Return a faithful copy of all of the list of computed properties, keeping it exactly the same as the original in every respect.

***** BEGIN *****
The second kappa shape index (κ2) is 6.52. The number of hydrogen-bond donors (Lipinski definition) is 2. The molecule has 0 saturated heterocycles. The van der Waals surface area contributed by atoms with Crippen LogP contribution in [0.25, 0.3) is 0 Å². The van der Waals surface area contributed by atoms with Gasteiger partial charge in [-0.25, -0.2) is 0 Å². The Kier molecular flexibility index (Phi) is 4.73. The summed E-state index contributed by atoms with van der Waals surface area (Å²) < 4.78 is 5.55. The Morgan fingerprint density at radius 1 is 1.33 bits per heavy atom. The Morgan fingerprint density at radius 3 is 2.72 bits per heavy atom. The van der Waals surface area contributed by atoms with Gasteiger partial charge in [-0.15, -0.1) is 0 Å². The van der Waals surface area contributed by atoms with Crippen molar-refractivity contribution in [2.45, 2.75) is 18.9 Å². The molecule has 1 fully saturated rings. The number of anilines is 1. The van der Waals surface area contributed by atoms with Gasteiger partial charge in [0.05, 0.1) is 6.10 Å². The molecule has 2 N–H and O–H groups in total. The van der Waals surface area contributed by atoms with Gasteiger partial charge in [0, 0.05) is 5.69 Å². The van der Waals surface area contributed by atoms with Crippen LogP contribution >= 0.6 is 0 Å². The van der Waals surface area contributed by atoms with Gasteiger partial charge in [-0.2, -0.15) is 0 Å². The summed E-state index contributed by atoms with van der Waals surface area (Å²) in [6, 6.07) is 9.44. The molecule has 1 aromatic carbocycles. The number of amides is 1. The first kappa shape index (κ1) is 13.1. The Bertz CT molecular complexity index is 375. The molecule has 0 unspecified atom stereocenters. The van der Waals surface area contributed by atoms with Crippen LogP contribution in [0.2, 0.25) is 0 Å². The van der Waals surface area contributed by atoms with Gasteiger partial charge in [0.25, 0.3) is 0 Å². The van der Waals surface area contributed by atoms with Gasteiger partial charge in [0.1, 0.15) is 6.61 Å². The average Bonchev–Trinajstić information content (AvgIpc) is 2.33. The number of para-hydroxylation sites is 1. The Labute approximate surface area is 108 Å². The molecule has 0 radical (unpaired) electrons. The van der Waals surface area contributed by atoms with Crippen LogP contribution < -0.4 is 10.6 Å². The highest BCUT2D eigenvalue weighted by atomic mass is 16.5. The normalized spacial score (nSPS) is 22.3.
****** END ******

The second kappa shape index (κ2) is 6.52. The number of hydrogen-bond donors (Lipinski definition) is 2. The molecule has 0 saturated heterocycles. The van der Waals surface area contributed by atoms with Crippen LogP contribution in [0.25, 0.3) is 0 Å². The van der Waals surface area contributed by atoms with Gasteiger partial charge in [-0.25, -0.2) is 0 Å². The Kier molecular flexibility index (Phi) is 4.73. The summed E-state index contributed by atoms with van der Waals surface area (Å²) < 4.78 is 5.55. The Morgan fingerprint density at radius 1 is 1.33 bits per heavy atom. The Morgan fingerprint density at radius 3 is 2.72 bits per heavy atom. The van der Waals surface area contributed by atoms with Gasteiger partial charge in [-0.15, -0.1) is 0 Å². The van der Waals surface area contributed by atoms with Crippen molar-refractivity contribution in [2.45, 2.75) is 18.9 Å². The molecule has 1 fully saturated rings. The number of anilines is 1. The van der Waals surface area contributed by atoms with Gasteiger partial charge in [0.05, 0.1) is 6.10 Å². The molecule has 2 N–H and O–H groups in total. The van der Waals surface area contributed by atoms with Gasteiger partial charge in [0, 0.05) is 5.69 Å². The van der Waals surface area contributed by atoms with Crippen LogP contribution >= 0.6 is 0 Å². The van der Waals surface area contributed by atoms with Gasteiger partial charge in [-0.2, -0.15) is 0 Å². The summed E-state index contributed by atoms with van der Waals surface area (Å²) in [6, 6.07) is 9.44. The molecule has 1 aromatic carbocycles. The number of amides is 1. The first kappa shape index (κ1) is 13.1. The Bertz CT molecular complexity index is 375. The molecule has 0 unspecified atom stereocenters. The van der Waals surface area contributed by atoms with Crippen LogP contribution in [0.2, 0.25) is 0 Å². The van der Waals surface area contributed by atoms with Gasteiger partial charge in [0.25, 0.3) is 0 Å². The van der Waals surface area contributed by atoms with Gasteiger partial charge in [0.1, 0.15) is 6.61 Å². The average Bonchev–Trinajstić information content (AvgIpc) is 2.33. The number of para-hydroxylation sites is 1. The Labute approximate surface area is 108 Å². The molecule has 0 radical (unpaired) electrons. The van der Waals surface area contributed by atoms with Crippen LogP contribution < -0.4 is 10.6 Å². The highest BCUT2D eigenvalue weighted by atomic mass is 16.5. The normalized spacial score (nSPS) is 22.3.